Forecasting with insight
Can a study that prices the ongoing conflict in the Middle East at US$ 12 trillion
change attitudes and break down ideological barriers?
Putting a price tag on things usually has a way of making people look at them differently.
This is the reasoning behind a report recently published by the Strategic Foresight Group (SFG) on the cost of conflict in the Middle East. The report comes to the conclusion that since 1991 the There could have been an average of 8% growth per year in the Middle East in the last 20 years had there been peace and cooperation. Upon being confront-ed with such staggering numbers, the question automatically arises: How did they come up with these numbers?
A collaborative process
Sundeep Waslekar, the founder of the Strategic Foresight Group and one of the main figures behind the report, explains the collaborative efforts behind the report: “We had very substantial involve-ment by experts representing almost all the major political constituents in the Middle East, both through bilateral consultations as well as collective reflection. This was an important aspect of this undertaking.
We also organized workshops involving senior experts, heads of think tanks and former ministers from all the twelve countries concerned in the report, except for Syria.These experts sat together and developed their under-standing of what the costs are, choosing the parameters we should take into consideration. This collaborative process was the foundation on which consensus between the experts evolved.”
A useful impact on policy discourse
The Cost of Conflict in the Middle East is the third report in a series published by the SFG on the cost of conflicts. The SFG published the first report in this series on India and Pakistan in 2004. “A lot of people that were in favour of reconciliation [between India and Pakistan] said that the information and the analysis within the report was very helpful,” Waslekar comments. “The report received a lot of attention worldwide and we started receiving requests from other conflict zones to prepare similar reports.” Thus, in 2006 a report on Sri Lanka was completed.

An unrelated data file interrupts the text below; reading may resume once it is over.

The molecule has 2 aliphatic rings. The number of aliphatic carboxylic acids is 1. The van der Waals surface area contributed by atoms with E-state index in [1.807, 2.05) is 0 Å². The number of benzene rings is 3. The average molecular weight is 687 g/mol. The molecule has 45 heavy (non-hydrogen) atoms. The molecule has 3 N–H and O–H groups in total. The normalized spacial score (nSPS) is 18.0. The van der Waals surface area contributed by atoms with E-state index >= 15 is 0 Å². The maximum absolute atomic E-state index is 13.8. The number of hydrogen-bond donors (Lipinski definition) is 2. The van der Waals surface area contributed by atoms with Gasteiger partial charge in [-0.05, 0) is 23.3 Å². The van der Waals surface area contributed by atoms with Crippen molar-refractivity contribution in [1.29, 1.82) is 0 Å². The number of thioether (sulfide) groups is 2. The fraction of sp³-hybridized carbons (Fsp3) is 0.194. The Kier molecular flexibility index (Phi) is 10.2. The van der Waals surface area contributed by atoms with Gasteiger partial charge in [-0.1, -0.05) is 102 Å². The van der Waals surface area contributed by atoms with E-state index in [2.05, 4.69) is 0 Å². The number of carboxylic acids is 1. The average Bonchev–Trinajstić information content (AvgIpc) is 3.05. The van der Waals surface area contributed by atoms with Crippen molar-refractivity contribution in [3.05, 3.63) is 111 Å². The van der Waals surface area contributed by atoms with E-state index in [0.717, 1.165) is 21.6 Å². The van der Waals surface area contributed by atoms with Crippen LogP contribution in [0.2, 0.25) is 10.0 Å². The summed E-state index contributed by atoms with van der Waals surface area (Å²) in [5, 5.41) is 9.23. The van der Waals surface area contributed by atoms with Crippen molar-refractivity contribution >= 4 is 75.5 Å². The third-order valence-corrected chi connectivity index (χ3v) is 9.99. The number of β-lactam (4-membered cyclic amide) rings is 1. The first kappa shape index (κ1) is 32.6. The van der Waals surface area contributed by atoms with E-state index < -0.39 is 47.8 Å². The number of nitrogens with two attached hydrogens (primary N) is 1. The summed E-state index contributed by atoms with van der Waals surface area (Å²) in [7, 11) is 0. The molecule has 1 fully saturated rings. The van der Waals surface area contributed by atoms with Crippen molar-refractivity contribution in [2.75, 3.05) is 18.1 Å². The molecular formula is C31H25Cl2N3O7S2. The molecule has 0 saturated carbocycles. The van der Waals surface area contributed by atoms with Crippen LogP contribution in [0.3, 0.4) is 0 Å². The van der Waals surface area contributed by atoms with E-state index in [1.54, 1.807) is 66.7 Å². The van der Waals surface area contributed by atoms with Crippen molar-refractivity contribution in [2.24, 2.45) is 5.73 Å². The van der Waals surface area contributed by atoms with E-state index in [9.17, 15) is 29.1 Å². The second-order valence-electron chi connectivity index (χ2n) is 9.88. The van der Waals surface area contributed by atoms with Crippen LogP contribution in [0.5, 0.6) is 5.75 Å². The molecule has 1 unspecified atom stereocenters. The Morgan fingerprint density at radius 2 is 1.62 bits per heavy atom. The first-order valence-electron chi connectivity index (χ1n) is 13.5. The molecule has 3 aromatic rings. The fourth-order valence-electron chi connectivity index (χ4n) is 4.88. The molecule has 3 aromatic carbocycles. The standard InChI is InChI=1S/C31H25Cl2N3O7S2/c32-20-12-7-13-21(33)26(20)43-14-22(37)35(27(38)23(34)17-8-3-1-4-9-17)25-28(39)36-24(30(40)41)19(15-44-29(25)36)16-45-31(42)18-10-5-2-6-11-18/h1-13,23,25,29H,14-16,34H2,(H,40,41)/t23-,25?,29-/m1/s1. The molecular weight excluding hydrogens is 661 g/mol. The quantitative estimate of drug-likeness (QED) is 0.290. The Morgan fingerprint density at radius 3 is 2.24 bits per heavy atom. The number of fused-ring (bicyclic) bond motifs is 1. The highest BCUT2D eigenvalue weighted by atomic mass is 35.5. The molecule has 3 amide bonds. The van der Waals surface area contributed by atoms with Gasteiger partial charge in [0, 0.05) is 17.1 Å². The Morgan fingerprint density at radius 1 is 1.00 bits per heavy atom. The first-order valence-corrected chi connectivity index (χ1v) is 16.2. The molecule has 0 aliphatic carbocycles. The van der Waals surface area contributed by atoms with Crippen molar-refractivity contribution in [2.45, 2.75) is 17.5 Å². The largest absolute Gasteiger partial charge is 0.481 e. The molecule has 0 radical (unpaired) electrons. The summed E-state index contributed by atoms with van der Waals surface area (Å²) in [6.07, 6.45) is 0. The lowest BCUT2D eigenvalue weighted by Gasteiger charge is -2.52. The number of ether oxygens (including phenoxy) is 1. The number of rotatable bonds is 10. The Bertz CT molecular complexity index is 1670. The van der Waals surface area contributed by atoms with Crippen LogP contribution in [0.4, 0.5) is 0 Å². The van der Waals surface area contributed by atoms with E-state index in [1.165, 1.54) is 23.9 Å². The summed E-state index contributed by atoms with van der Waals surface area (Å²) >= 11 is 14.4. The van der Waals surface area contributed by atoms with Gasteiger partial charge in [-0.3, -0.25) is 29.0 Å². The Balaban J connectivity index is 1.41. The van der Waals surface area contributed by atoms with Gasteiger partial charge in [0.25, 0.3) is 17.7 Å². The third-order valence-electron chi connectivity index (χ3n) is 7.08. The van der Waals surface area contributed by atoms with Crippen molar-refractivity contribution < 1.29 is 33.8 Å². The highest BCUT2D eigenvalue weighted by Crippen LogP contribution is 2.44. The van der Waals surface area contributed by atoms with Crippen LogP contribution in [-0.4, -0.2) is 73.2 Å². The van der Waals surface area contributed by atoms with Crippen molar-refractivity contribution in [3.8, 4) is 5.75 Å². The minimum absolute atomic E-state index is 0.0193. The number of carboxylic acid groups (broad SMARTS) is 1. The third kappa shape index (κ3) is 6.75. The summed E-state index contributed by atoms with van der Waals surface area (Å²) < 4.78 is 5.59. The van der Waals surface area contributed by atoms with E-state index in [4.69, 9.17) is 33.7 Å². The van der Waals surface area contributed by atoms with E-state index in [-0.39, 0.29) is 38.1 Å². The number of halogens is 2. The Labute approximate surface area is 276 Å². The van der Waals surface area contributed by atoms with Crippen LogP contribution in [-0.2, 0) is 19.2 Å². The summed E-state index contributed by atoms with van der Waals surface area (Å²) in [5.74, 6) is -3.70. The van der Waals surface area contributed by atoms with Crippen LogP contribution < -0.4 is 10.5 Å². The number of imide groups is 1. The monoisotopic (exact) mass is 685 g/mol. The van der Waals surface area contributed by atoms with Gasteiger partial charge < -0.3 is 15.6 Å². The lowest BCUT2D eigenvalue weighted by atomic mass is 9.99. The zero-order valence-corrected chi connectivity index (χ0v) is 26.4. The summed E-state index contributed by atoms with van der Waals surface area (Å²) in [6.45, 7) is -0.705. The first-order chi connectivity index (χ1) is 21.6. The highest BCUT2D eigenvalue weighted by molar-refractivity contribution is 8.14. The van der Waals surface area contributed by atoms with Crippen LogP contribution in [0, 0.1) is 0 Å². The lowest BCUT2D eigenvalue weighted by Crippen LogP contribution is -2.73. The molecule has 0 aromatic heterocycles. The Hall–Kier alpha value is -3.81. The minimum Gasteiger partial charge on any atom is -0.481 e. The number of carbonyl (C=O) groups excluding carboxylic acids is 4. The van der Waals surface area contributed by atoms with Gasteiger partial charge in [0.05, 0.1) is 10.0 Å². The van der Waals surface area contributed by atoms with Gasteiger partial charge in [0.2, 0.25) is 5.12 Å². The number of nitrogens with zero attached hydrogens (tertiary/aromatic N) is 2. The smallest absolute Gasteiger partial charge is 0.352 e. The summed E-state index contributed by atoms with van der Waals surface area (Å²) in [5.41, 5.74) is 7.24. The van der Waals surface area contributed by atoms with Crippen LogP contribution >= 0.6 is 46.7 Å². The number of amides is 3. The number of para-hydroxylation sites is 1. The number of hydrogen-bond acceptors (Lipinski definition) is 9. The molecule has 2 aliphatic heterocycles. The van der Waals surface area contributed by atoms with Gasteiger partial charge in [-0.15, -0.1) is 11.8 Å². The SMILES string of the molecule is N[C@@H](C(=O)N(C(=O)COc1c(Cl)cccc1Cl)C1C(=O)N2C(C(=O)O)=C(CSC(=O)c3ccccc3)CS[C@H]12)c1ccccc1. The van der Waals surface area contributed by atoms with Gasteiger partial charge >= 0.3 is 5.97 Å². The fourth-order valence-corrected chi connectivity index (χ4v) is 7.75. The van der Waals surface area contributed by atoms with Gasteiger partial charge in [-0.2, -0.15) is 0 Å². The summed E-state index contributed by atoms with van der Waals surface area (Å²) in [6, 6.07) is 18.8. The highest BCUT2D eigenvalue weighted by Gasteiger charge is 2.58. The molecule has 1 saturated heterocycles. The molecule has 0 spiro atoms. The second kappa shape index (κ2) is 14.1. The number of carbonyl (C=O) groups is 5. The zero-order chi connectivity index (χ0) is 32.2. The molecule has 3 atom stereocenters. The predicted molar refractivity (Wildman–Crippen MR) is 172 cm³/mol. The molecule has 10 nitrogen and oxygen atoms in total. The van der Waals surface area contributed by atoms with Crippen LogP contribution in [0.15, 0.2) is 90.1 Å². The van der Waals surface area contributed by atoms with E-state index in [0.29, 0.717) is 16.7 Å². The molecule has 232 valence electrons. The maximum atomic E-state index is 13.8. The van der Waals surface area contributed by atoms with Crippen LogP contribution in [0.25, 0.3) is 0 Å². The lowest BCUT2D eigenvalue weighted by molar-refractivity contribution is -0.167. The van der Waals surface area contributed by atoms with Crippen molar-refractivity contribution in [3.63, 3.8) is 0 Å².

In 2007, Sundeep Waslekar attended an SFG meeting hosted by His Rt. Hon. Lord Alderdice at the British Parliament with parliamentarians from the European Union, the Chief of Staff of the Arab League Secretary General’s office and a senior American public policy figure. As Waslekar relates, during this meeting, “the Arab and American officials jointly suggest-ed that since the Cost of Conflict Report for India-Pakistan and Sri Lanka had an impact on the policy discourse, it would be useful if we [SFG] would produce a similar report on the Middle East.”
But Waslekar wanted to make sure that the report would be the product of unhindered independent research. “We wanted to do the report for the entire region. It was important to us to include views and analysis not only from Arab countries, but also from Israel. We started looking for neutral partners. Switzerland, Norway and the AK party in Turkey were all very happy to help us in this process.”
Unravelling a spider web of complexities
And so the difficult process of trying to price one of the most complex conflict zones in the history of mankind commenced. In contrast to the earlier reports that dealt with one and two countries respectively, the Middle East report covers 12 countries. “We had no choice; we were forced to take all these different countries into consideration, given the dynamics of the region”, states Mr. Waslekar. “While we realized that the Israel/Palestine conflict is at the core of the conflict situation in the Middle East, it is closely linked to the other conflicts in the region. It is very difficult to separate these other conflicts when you are measuring the impact.”
In addition to the highly inter- woven nature of conflicts in the Middle East, the report points out another interesting characteristic of political violence in this part of the world: